North Korea brings missile threat to US: What does Trump do now?
Adam Mount, senior fellow at the Center for American Progress, said US President Donald Trump had few good options to respond to North Korea.
“It’s a major threshold … a really difficult question will be whether Donald Trump feels like he’s (been) backed into a corner and doesn’t have options short of war,” he said.
“I think what we’ll have to grapple with in Washington is that none of our tactics or our levers mean the same thing anymore,” Mount added.
On Tuesday, North Korea announced on state television it had successfully tested an intercontinental ballistic missile (ICBM) for the first time — something which has long been seen as a red line in already fraught bilateral relations.
Euan Graham, director of the International Security Program at Sydney’s Lowy Institute described the development as a foreign policy failure for the United States, going as far back as the Clinton administration.
“It’s a failure that goes beyond any one (US) administration,” he said. “An ICBM actually takes the threat (of North Korea) right to the US homeland … that’s the dangerous dynamic that will be a driver for how the US responds,” Graham said.
North Korea has repeatedly in the past threatened to attack the United States with a nuclear weapon, which the regime claims it has technical capability to do.
South Korea is working with the US to determine whether or not the missile was an ICBM, according to Cho Han-Gyu, the director of operations at South Korea’s Joint Chiefs of Staff.
Trump in January: ‘It won’t happen’
For months, there have been suggestions that an ICBM test by North Korea was imminent. In January, North Korean leader Kim Jong Un announced his country’s missile program was continuing apace.
“Research and development of the cutting-edge tech weapons are actively progressing and strengthening our defense capabilities,” he said.
Then President-elect, Donald Trump responded on Twitter, saying North Korea would not be allowed to create a nuclear weapon capable of hitting the US.
“North Korea just started that it is in the final stages of developing a nuclear weapon capable of reaching parts of the US. It won’t happen!” he said at the time.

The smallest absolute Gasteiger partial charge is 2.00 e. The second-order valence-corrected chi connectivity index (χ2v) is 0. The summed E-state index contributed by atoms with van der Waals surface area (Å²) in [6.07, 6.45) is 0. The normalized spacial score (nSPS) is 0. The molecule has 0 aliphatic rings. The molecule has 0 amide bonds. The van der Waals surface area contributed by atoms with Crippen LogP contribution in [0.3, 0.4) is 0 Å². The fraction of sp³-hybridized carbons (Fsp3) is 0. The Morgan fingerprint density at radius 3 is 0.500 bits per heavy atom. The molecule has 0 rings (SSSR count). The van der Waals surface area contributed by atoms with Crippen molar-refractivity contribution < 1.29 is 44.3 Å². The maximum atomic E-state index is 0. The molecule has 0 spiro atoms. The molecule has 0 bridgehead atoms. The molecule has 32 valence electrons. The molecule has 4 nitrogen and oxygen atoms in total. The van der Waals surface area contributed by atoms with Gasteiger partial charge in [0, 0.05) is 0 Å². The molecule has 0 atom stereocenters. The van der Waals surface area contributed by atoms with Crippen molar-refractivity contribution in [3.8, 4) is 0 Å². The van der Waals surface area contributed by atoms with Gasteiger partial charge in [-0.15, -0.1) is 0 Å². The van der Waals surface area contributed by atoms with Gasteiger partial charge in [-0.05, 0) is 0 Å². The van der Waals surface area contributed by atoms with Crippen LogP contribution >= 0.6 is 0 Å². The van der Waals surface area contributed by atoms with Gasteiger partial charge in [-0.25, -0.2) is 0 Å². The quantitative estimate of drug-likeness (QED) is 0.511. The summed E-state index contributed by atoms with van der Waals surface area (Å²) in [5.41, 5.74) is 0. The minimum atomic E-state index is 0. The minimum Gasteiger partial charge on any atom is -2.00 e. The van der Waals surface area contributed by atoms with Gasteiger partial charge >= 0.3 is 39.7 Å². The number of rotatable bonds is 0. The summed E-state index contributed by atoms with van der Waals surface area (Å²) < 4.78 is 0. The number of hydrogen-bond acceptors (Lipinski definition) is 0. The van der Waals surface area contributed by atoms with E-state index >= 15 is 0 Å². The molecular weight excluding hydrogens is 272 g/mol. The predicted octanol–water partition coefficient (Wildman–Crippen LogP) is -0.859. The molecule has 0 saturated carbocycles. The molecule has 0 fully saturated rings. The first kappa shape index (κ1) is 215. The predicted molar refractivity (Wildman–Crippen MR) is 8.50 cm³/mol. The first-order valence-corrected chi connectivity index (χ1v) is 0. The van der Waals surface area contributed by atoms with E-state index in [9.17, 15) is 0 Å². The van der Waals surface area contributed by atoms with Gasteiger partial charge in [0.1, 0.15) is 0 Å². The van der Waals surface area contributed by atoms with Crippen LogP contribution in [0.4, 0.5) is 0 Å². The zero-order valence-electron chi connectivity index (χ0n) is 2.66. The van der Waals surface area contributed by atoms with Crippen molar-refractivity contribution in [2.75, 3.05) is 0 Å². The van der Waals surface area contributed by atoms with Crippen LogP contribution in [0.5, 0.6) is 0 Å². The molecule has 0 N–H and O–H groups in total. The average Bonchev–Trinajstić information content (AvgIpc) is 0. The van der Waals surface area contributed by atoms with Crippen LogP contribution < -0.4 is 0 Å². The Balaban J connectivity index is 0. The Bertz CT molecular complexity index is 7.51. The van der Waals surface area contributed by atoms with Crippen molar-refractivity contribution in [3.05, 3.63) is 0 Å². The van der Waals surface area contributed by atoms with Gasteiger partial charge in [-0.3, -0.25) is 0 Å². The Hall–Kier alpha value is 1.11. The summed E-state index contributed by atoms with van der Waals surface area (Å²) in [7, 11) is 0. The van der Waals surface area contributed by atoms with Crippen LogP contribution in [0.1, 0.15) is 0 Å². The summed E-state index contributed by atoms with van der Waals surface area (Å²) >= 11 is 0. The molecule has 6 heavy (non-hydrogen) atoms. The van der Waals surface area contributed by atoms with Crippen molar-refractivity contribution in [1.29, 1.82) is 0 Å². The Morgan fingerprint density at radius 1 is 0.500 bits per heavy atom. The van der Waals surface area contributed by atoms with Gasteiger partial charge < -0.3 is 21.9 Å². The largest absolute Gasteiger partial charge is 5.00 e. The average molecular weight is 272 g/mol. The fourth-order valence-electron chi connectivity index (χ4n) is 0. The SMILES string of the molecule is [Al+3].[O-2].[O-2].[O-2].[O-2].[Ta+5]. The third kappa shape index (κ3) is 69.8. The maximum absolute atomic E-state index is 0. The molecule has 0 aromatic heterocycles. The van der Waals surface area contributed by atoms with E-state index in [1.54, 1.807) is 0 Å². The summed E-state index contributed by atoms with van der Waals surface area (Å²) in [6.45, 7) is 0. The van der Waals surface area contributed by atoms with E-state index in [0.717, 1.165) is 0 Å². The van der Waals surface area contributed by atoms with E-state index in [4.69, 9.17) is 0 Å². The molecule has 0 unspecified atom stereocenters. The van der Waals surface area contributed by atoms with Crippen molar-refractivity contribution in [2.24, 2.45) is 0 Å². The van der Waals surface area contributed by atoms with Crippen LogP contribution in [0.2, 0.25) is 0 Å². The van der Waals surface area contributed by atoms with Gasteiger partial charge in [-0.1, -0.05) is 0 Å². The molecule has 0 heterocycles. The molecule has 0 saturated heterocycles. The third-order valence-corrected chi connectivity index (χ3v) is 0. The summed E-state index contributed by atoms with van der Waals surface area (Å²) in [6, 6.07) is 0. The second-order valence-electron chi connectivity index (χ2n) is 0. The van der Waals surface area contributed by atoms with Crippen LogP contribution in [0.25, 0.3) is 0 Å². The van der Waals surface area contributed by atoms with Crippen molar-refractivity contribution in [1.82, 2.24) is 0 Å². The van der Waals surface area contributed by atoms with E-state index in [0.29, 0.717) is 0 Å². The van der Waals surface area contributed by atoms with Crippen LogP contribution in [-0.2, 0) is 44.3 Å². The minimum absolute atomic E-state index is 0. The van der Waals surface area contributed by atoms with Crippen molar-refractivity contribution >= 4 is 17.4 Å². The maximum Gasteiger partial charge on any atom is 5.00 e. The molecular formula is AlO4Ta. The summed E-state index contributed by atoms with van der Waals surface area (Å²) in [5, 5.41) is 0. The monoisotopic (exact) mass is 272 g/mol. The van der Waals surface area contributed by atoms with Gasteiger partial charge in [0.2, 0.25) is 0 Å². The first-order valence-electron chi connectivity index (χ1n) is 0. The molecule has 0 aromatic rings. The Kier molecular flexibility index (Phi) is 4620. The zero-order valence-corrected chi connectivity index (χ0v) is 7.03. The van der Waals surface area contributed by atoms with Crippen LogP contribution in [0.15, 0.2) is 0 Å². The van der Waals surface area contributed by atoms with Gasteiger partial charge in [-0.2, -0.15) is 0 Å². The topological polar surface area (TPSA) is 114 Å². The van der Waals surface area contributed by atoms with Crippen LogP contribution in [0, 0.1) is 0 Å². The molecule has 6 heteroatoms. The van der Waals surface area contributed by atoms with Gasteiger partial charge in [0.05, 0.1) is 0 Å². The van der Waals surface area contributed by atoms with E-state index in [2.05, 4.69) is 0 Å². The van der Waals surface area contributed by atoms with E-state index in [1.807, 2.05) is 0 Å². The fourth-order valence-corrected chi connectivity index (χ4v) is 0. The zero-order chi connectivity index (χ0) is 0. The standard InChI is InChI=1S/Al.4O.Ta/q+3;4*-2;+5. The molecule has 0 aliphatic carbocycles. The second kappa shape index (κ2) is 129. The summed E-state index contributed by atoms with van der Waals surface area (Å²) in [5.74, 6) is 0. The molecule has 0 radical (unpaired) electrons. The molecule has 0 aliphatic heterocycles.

In April, at a celebration of North Korea’s “Day of the Sun,” a missile was paraded through the capital Pyongyang which one analysts said could have been a type of ICBM.
“The US failed to prevent the North Koreans from reprocessing their nuclear material, they failed to prevent them from testing nuclear missiles and now we’re at the threshold where the North Koreans has not just a basic missile but seven different types and all surprisingly sophisticated,” said Graham.
Learning to live with a nuclear-armed North Korea?
Experts say there are no good options for the Trump administration to deal with a heavily-armed North Korea.
“You can’t try to stop North Korea crossing a threshold — it’s already crossed (it). What are the sanctions for? What do we get out of pressuring China or North Korea? I think we need to step back and rethink,” Mount said.
The preferred policy of diplomatic engagement pushed by new South Korean President Moon Jae-in was unlikely to be acceptable “for the time being,” according to Mount, while a military strike remained “untenable.”
“It would be devastating and against the interests of the United States,” he said, referring to the likely enormous loss of life in the South Korean capital Seoul, just across the North Korean border.
Graham said the likely outcome might be learning to live with a nuclear, aggressive North Korea.
“The inevitable end point will be that we do live with a nuclear North Korea with long-range missiles in some form and it is only a matter of time until that bitter pill is swallowed in Washington,” he said. “(Either way) we’ve got no doubt a rocky road for the remainder of this year.”
What can China do?
Trump has long advocated a policy of pushing China to pressure with its neighbor and tenuous ally, North Korea. After Tuesday’s launch, he even suggested on Twitter they “put a heavy move” on the rogue state.
But in the past week or so the US appears to have returned to a confrontational policy on China as it lost faith in Beijing’s ability to put the brakes on Pyongyang.
“I think it’s now impossible for the Chinese to argue that they are positively restraining Kim Jong Un. If he has got to the threshold of an ICBM test and claimed that, then it shows he is not threatened by Chinese reactions or any further UN sanctions,” Graham said.
“It’s a poke in the eye for China.”
But Graham said China was also likely to place blame on the United States, saying if only Trump had listened to their calls for the US to back down on South Korean drills in exchange for a freeze on North Korea nuclear and missile program this might not have happened.
“I think the Chinese will try to dodge any blame and say ‘We can’t control North Korea,'” he said.